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The Five-Point Weekend Escape Plan

See a New Wave of Design in Sonoma County

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3. What to Do


Compared with Sonoma's other vineyards, Ram's Gate Winery is an unusually stylish property.  

Sip and swim at the two-year-old Francis Ford Coppola Winery in Alexander Valley, which has an on-site pool with changing cabins, bocce ball courts, and an Italian restaurant that serves wood-fired pizzas at communal tables overlooking rows of merlot and Syrah grapes. Of course, there’s also plenty of Godfather paraphernalia. Further south, the new winery Ram’s Gate is a 21,000-square-foot spot that was designed to look like a modern farmstead. Snag a seat in the glass-walled, open-air pavilion and order a tasting flight of pinot noir or chardonnay.

Visit some of the region’s apple orchards, bee farms, olive groves, and goat dairies to experience Sonoma’s non-grape bounty. This year, Dry Creek Peach and Produce owner Gayle Sullivan launched half-day sessions for visitors to learn more about pruning, grafting, thinning, and harvesting. At the Redwood Hill Farm, a solar-powered organic creamery in Sebastopol, visitors can pet week-old kids and Nubian goats before sampling kefirs and chèvres, which the Bice family will tell you are much easier to digest than cow milk dairy products. Wherever you plan to go, call ahead to arrange tours, which are generally offered by appointment on weekends during the spring and summer months.

Find foodie heaven at the Shed in Healdsburg (opens this month), which is part-café, part-larder, and part-classroom, with talks and demonstrations on farming and beekeeping in the works. Fifteen years in the making, it's the dream project of local farmers Cindy Daniel and her husband Doug Lipton, and the recycled-steel, greenhouse-like “modern grange” has a wooden mill straight from Austria and kombucha on tap. You’ll find a similar operation in Sebastopol, where the Barlow Apple Cannery (opening in April) is being converted into a community hall of sorts where cheese makers, coffee roasters, and fishmongers will sell their goods in a space that also houses restaurants and bocce ball courts.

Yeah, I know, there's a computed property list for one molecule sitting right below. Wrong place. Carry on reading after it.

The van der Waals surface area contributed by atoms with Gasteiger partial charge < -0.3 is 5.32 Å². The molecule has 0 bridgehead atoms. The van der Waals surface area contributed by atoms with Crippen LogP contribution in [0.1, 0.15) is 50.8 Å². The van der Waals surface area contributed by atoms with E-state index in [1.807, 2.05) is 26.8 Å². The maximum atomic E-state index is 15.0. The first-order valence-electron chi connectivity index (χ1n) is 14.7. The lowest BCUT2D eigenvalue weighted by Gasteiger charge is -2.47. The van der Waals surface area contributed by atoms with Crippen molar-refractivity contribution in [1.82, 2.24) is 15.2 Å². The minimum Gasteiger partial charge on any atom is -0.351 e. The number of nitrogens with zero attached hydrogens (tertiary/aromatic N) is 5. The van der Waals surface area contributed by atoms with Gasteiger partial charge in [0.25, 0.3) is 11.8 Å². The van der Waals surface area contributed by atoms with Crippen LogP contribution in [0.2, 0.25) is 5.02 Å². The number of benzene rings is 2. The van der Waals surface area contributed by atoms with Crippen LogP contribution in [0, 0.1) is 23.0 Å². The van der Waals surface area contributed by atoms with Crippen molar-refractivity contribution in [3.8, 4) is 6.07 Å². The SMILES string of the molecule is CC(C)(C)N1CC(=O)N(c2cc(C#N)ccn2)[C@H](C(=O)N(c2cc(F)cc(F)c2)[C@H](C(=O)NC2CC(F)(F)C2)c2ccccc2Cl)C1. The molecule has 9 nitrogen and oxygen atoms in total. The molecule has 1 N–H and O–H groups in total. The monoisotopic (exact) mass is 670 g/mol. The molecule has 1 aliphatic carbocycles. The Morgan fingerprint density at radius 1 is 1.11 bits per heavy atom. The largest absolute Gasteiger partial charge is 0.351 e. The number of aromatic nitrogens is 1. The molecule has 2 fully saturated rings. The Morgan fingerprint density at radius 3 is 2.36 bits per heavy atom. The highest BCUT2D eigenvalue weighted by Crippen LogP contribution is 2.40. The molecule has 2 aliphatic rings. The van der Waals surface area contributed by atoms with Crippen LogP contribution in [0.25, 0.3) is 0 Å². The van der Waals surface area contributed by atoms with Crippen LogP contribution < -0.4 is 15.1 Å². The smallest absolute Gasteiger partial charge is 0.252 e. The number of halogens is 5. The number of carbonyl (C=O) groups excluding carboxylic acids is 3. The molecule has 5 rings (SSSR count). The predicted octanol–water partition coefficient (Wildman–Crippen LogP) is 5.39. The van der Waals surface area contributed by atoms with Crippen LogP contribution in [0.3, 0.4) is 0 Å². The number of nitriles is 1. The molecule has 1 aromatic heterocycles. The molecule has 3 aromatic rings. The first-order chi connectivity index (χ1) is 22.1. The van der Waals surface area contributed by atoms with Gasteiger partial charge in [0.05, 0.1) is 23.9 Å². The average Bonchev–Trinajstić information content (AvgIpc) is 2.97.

Walk through architect-commissioned landscapes in the nine-acre Cornerstone Gardens, which opened in 2004 but has since added tasting rooms by local producers Keating and Meadowcroft, as well as design shops like Zipper, which carries everything from birdhouses to photography books. Inspired by an international garden design festival held in the Loire Valley annually, the gardens invite interaction; a recently installed gargantuan concrete-and-fiberglass “pebble” beckons visitors to climb and crawl aboard and peer through holes in the rock to see the greenery below.


Published on Mar 7, 2013 as a web exclusive.

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